A passion for finance led Robyn Brown, ’19, to La Salle University’s School of Business. That interest first blossomed while the Philadelphia native worked at a TD Bank branch during her high school years.
“I would often come across customers — sometimes in their 40s, 50s and 60s — who were never taught how to properly manage their finances,” Brown said. “Some people were not financially literate at all. I had a discussion with a person who wanted to buy a house but had no credit history. That’s when I realized that more people in my community could benefit from the proper guidance. The desire to aide communal and individual financial growth is initially what made me want to go into financial advising.”
Brown entered the School of Business with designs on becoming a financial adviser. Her plan changed after she landed a coveted co-op internship as a junior investment banking analyst with Barclays at the multinational bank’s Manhattan headquarters prior to her senior year.
It was a La Salle connection, Dino Dedic, ’06, currently a managing director at Barclays, that enabled Brown to get her foot in the door at Barclays. Brown took it from there, absorbing all that she could about equity-linked hybrid solutions and mortgage-backed securities during her internship, which led to an offer for the job she currently holds as an investment banking analyst with Barclays.
“I never want to be bored and, every day with Barclays, I’m always learning something and challenging myself,” said Brown. “You’re using pretty much every single skill you have, from your soft skills, to communicating with people, to presenting to sales, to your technical capabilities — building models pricing bonds and other instruments. I was used to being near the top of my class in school, but here, you’re working with the best of the best. It’s a place where I can grow.”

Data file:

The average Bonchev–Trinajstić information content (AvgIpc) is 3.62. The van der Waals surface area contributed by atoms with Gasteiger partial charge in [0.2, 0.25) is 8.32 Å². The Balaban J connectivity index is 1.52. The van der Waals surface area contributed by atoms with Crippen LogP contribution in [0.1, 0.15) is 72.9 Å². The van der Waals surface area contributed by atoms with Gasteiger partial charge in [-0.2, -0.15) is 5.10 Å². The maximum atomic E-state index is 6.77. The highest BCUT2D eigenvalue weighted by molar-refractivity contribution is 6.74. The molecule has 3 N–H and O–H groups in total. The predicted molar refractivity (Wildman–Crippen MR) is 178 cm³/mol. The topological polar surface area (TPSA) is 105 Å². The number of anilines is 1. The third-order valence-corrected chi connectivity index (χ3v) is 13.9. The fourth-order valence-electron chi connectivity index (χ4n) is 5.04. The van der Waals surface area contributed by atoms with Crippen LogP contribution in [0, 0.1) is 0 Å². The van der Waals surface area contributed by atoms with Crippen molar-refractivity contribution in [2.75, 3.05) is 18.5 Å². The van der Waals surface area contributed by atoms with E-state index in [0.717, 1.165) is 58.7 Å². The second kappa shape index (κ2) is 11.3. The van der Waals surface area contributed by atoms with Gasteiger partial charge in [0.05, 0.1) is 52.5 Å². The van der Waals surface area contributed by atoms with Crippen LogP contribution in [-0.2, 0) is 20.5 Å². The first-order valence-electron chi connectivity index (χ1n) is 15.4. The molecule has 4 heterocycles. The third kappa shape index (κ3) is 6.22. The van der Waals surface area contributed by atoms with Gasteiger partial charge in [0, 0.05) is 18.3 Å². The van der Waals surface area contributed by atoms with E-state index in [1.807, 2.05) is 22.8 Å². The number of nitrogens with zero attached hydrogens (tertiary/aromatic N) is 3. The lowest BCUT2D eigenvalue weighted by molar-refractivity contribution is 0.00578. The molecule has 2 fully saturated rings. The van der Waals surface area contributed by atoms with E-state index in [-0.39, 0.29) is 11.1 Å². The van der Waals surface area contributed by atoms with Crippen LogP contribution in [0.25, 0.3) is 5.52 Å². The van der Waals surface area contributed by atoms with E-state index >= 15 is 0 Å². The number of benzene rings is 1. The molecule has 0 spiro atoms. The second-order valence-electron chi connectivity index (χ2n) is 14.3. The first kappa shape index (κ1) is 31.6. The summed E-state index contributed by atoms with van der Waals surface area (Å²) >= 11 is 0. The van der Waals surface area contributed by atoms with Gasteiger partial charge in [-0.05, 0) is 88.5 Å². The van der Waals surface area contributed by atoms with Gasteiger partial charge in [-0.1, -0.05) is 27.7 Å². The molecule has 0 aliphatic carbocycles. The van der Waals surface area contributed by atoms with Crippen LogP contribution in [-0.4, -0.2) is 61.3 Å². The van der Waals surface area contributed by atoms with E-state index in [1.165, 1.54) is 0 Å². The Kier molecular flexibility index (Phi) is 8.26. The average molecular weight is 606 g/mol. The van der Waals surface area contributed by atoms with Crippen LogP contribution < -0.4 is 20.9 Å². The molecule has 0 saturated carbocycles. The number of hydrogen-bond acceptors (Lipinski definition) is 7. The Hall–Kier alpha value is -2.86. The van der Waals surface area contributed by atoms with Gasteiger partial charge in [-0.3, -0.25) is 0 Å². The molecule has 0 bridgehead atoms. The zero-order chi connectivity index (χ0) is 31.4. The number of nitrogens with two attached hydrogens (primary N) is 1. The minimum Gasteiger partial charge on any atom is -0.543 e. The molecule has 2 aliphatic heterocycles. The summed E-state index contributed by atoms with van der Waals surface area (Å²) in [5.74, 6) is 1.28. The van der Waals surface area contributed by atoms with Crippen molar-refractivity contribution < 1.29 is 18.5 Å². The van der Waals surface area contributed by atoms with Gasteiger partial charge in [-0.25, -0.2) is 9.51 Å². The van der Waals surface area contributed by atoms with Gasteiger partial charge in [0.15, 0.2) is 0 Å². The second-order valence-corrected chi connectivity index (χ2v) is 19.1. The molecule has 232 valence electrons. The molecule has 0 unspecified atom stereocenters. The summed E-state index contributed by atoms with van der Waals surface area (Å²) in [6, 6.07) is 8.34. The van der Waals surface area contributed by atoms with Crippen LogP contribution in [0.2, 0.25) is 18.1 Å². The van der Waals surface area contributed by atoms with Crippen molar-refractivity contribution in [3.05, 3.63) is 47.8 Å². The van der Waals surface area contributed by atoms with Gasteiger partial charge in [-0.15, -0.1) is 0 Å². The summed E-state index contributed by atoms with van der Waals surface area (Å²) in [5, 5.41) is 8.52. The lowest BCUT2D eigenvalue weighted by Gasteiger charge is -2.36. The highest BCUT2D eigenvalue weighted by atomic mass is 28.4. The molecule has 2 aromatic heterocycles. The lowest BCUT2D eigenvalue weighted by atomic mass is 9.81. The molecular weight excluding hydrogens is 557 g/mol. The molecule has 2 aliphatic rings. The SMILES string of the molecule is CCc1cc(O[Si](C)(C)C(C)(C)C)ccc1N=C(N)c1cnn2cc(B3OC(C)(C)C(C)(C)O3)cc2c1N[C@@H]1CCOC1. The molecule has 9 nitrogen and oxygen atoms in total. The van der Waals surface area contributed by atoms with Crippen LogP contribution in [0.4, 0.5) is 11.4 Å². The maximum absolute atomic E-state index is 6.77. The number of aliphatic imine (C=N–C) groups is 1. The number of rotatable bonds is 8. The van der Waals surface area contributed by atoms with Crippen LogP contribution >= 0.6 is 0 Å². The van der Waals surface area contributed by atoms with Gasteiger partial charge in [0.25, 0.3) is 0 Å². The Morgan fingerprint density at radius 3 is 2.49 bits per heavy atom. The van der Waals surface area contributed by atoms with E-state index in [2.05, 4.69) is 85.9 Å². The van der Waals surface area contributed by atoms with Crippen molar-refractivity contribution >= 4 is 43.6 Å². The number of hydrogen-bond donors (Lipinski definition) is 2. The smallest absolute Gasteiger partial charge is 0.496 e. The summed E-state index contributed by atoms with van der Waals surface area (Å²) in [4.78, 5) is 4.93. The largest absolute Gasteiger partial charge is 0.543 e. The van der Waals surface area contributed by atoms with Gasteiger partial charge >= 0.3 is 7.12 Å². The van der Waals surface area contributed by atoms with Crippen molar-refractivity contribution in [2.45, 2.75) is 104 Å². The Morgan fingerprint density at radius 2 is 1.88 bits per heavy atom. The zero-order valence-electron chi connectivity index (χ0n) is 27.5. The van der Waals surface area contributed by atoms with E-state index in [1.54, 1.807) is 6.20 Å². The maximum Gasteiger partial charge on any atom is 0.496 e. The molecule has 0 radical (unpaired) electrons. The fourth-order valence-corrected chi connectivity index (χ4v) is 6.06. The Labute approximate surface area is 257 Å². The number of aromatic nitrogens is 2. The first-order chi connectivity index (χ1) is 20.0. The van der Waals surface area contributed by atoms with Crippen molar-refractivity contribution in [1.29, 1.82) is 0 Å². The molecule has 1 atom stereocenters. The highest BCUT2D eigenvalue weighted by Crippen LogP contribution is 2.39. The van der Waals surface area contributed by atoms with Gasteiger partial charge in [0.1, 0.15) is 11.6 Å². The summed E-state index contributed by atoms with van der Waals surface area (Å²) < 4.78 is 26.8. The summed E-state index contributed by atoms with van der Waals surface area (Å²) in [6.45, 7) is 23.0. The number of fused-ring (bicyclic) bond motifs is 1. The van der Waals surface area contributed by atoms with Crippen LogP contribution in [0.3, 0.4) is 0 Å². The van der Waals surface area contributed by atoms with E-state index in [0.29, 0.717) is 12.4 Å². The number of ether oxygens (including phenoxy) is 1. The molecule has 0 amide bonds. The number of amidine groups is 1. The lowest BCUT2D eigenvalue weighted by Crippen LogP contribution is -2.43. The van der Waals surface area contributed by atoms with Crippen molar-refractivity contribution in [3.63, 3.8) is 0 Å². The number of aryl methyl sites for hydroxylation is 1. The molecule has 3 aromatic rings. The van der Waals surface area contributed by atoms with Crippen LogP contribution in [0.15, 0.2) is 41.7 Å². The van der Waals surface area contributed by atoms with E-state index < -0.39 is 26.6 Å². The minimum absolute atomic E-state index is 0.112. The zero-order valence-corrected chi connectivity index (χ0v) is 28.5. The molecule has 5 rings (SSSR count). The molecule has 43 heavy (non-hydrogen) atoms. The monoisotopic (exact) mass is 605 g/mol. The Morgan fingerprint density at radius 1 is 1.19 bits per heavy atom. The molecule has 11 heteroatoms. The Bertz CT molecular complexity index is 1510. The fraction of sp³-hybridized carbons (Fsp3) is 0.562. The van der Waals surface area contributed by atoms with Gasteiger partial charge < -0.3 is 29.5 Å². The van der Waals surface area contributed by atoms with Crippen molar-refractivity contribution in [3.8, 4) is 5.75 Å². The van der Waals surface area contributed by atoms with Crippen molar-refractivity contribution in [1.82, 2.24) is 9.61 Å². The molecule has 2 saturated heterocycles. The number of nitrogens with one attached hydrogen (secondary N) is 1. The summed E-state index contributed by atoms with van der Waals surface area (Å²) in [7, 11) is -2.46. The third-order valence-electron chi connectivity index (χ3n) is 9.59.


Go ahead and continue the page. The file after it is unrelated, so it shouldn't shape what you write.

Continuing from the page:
Brown credits faculty and staff at La Salle’s School of Business for helping her believe she had a legitimate shot at succeeding in the world of finance. She singled out guidance she received from Penelope Grob, director of the University’s Business Scholars Co-op Program.
“As an African-American woman, I didn’t see a lot of people in this industry who looked like me. I experienced what I would call ‘imposter’s syndrome,'” Brown said. “It’s hard to advocate for yourself in that type of environment but I persevered because I always believed I was destined to do something great. It was Penny who helped me affirm that, ‘Yes, I am qualified and have earned the right to be here.’”
For her part, Grob said Brown is exactly where she belongs.
“When Robyn expressed to me that she did not feel that she matched up with other potential internship candidates at Barclays, I helped her understand that by being selected for the interview, she was not the imposter that she thought she was,” said Grob. “With hard work, determination, and drive, she has proven that she deserves to be at Barclays. Robyn now mentors and coaches other current Business Scholar Co-op students to believe in themselves and be proud members of the La Salle and School of Business communities.”
Just as Dedic and Grob did for her, Brown is using her position at Barclays to lift others up by serving on the board of Barclays’ Black Professionals Forum, an organization that strives to create more opportunities within the company for professionals of color. Among the group’s recent initiatives is the creation of a detailed resume Brown describes as a personal pitch book for Black employees to keep their managers aware of their accomplishments and professional development throughout the year, potentially providing opportunity for advancement.
“We’re trying to find the best ways to dismantle systemic limitations that have kept Black employees foreign to C-suite positions,” Brown said. “I’ve seen a lot happen in the past few months and I’m hoping that the momentum on these types of initiatives continues.”